@goblintown took the space by storm back in May and undeniably stole the space’s attention. Their free mint came at the perfect time as the market took a downturn. Their art was “ugly” and polarizing, but incredibly well done.
Their Twitter spaces and goblin antics were ridiculous yet entertaining, and they were telling a story through art updates. They created a sense of mystery and excitement to know what happens next, and allowed our imaginations to run wild.
But the biggest question of all, who was behind all of this?! There was a ton of speculation that it could be Yuga Labs, Larva Labs, or even Beeple, and that added a lot of fuel to the hype.
The space was hooked.
As a result of this wonderfully executed experience and rampant speculation, the floor went from free to peaking at an absurd 8eth+. Attention was all on Goblins, they were doing cool things, and people wanted in.
But, this wasn’t sustainable. Goblintown eventually revealed their founders, and unsurprisingly, weren’t who people expected them to be. Suddenly, people weren’t as interested anymore, and with slowing updates, the floor started to fade.
Goblintown still has an ongoing burger/grumpl campaign, but it’s been dragging on for so long that people have started to lose interest and moved on.
Despite starting out with a bang, Goblintown slowly lost the space’s attention, and now has to earn it back.
Earlier in the year, @coolcats decided that their next step was to create a game. And while the space wasn’t sure that this was the right direction, there was still interest. After all, it was Cool Cats!
But, when it came time to launch, Cool Cats botched it. Both the Cool Pet mint and game launch were met with issues. People began to lose confidence in the team; this wasn’t how a supposed top tier project should execute.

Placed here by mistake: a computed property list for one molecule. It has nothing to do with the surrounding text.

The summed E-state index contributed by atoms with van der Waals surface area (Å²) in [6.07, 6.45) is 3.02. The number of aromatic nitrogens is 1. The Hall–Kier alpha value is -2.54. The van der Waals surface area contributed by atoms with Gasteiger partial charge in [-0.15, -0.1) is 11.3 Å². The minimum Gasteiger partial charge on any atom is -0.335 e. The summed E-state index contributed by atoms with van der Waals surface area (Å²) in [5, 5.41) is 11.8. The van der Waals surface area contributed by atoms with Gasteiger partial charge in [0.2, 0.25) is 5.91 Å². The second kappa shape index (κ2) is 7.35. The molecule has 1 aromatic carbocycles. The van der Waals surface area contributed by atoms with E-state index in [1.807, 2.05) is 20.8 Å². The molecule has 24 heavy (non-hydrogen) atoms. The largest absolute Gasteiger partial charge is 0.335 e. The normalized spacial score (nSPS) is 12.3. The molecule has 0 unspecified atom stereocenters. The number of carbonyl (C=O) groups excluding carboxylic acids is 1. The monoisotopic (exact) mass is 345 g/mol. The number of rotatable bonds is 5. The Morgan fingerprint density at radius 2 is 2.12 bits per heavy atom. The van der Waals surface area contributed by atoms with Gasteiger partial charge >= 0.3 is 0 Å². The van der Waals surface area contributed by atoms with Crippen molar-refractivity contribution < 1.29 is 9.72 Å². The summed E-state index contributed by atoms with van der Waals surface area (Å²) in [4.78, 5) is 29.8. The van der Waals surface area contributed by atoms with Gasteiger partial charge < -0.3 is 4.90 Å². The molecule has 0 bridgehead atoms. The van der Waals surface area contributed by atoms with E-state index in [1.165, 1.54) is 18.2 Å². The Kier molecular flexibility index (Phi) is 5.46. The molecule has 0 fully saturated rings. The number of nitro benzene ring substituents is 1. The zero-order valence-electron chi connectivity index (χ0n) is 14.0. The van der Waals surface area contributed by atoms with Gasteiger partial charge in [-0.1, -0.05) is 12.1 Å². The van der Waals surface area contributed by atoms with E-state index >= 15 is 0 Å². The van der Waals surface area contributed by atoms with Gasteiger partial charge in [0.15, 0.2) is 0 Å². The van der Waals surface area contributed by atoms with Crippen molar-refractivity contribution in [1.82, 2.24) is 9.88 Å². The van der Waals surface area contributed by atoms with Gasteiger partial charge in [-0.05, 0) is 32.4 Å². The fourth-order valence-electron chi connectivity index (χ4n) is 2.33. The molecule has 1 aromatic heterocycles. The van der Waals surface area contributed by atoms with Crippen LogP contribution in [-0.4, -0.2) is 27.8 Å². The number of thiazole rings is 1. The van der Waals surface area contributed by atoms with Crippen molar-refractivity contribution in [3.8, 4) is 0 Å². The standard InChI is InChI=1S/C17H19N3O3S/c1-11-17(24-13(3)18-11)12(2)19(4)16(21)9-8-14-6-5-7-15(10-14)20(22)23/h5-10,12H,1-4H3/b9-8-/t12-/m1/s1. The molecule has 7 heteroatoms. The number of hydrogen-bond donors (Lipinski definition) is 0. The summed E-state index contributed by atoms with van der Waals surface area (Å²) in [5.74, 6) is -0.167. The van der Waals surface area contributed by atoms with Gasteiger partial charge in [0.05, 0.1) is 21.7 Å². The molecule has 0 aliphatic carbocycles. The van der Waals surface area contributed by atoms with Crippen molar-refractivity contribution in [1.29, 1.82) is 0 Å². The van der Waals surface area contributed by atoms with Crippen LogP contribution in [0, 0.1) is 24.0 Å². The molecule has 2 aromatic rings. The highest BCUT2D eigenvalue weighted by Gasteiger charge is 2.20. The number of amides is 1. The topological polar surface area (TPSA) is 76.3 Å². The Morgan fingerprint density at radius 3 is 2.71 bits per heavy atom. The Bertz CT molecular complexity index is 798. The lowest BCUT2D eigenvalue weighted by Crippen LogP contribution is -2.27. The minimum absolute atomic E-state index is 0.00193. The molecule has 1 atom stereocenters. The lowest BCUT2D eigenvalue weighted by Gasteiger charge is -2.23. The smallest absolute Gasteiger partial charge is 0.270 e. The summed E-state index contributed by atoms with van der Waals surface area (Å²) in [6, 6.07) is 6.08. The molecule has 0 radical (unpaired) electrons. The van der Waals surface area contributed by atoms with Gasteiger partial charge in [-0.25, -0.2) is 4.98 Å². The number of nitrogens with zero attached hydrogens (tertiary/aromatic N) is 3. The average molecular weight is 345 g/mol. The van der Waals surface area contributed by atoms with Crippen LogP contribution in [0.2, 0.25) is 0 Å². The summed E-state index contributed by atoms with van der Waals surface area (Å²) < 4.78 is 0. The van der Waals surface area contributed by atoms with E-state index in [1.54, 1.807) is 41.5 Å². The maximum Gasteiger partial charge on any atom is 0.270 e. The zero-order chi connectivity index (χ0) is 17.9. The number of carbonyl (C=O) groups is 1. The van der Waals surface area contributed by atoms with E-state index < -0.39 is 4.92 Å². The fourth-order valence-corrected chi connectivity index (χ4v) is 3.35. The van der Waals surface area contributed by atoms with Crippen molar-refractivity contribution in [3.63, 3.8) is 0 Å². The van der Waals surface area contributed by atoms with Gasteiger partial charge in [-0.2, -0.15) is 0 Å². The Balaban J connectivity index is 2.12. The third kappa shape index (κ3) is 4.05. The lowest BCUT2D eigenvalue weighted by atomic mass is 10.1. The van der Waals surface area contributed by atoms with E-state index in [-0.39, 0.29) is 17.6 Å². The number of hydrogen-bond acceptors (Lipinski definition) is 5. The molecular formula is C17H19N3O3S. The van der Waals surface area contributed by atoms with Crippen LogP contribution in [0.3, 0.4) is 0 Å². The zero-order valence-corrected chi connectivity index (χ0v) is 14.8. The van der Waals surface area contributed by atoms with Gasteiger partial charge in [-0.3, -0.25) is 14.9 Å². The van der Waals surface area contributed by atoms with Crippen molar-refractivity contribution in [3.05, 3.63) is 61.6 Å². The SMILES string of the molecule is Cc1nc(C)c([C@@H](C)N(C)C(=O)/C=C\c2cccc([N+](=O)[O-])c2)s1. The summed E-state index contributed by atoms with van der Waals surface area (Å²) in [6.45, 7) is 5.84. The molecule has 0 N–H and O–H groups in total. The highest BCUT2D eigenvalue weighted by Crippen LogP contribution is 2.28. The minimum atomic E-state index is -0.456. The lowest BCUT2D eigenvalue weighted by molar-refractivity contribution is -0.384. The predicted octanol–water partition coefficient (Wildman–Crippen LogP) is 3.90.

Fixing the mint and getting the game ready took a lot of time, and once again, the space doesn’t like to wait. The longer Cool Cats took, the more they lost the space’s attention. They are now struggling to stay relevant.
@OthersideMeta rightfully had the space’s collective attention when it dropped, it was @yugalabs after all, and it caused dips in other projects as people liquidated to buy into it.
But there lies the opportunity: as everyone was looking at and liquidating for The Otherside, other projects were experiencing lower attention and dips – a buy the dip opportunity (assuming gas was reasonable).
Following the drop, and despite the hype and Yuga’s clout, the attention on Otherside still faded away (not to mention a lack of updates from Yuga + terrible drop mechanics).
As you can see, staying on top of the Attention Economy is hard. It doesn’t matter how big a project is, it doesn’t matter how groundbreaking an update is, once the hype dies and/or something new comes around, people will move on and floors will start to slip.
We can also see that attention can originate from outside a project. The community has a lot of power in creating and maintaining narratives.
This means you also have the power to draw attention to a project and influence it’s value (threads, spaces, rumors, shillin, etc)
Much like traditional businesses, NFTs run on the Attention Economy.
Understanding the concept of the Attention Economy can help you identify attention peaks and troughs, and that can help you decide whether to buy or sell.
– Attention dictates the value of a project
– High attention = value goes up and a good time to sell
– Low attention = value goes down and possibly a good time to buy (if you have conviction the project can win it back)
Thank you for reading! I hope you learned something new and let me know what you think 🙂
(And remember, NFA!)